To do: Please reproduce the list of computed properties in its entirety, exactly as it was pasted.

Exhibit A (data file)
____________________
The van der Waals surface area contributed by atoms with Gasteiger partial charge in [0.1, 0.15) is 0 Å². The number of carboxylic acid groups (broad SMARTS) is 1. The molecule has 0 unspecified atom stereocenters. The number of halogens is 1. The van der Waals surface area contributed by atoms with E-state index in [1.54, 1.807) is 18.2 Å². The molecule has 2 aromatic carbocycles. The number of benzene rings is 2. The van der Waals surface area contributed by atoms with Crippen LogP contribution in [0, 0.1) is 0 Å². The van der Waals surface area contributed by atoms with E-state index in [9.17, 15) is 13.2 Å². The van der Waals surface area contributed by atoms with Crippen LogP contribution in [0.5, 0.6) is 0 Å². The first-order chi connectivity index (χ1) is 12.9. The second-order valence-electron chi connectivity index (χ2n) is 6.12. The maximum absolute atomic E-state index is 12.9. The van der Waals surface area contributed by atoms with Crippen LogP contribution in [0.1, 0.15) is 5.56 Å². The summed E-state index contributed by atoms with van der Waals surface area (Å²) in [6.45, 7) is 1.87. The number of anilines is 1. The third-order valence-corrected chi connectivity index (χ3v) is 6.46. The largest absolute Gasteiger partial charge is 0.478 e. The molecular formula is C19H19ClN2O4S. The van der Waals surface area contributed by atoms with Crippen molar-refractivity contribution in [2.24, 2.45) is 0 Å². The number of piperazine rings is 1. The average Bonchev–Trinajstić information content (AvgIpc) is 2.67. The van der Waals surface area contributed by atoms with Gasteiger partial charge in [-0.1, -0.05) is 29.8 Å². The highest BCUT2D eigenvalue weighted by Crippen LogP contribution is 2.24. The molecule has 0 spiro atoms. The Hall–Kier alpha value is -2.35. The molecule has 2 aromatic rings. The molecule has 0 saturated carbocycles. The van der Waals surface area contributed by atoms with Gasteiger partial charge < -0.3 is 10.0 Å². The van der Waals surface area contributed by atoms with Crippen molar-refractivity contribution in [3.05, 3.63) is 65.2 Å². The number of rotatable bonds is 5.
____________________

The van der Waals surface area contributed by atoms with Gasteiger partial charge in [0.1, 0.15) is 0 Å². The number of carboxylic acid groups (broad SMARTS) is 1. The molecule has 0 unspecified atom stereocenters. The number of halogens is 1. The van der Waals surface area contributed by atoms with E-state index in [1.54, 1.807) is 18.2 Å². The molecule has 2 aromatic carbocycles. The number of benzene rings is 2. The van der Waals surface area contributed by atoms with Crippen LogP contribution in [0, 0.1) is 0 Å². The van der Waals surface area contributed by atoms with E-state index in [9.17, 15) is 13.2 Å². The van der Waals surface area contributed by atoms with Crippen LogP contribution in [0.5, 0.6) is 0 Å². The first-order chi connectivity index (χ1) is 12.9. The second-order valence-electron chi connectivity index (χ2n) is 6.12. The maximum absolute atomic E-state index is 12.9. The van der Waals surface area contributed by atoms with Crippen LogP contribution in [0.1, 0.15) is 5.56 Å². The summed E-state index contributed by atoms with van der Waals surface area (Å²) in [6.45, 7) is 1.87. The number of anilines is 1. The third-order valence-corrected chi connectivity index (χ3v) is 6.46. The largest absolute Gasteiger partial charge is 0.478 e. The molecular formula is C19H19ClN2O4S. The van der Waals surface area contributed by atoms with Crippen molar-refractivity contribution in [2.24, 2.45) is 0 Å². The number of piperazine rings is 1. The average Bonchev–Trinajstić information content (AvgIpc) is 2.67. The van der Waals surface area contributed by atoms with Gasteiger partial charge in [-0.1, -0.05) is 29.8 Å². The highest BCUT2D eigenvalue weighted by Crippen LogP contribution is 2.24. The molecule has 0 spiro atoms. The Hall–Kier alpha value is -2.35. The molecule has 2 aromatic rings. The molecule has 0 saturated carbocycles. The van der Waals surface area contributed by atoms with Gasteiger partial charge < -0.3 is 10.0 Å². The van der Waals surface area contributed by atoms with Crippen molar-refractivity contribution in [3.05, 3.63) is 65.2 Å². The number of rotatable bonds is 5.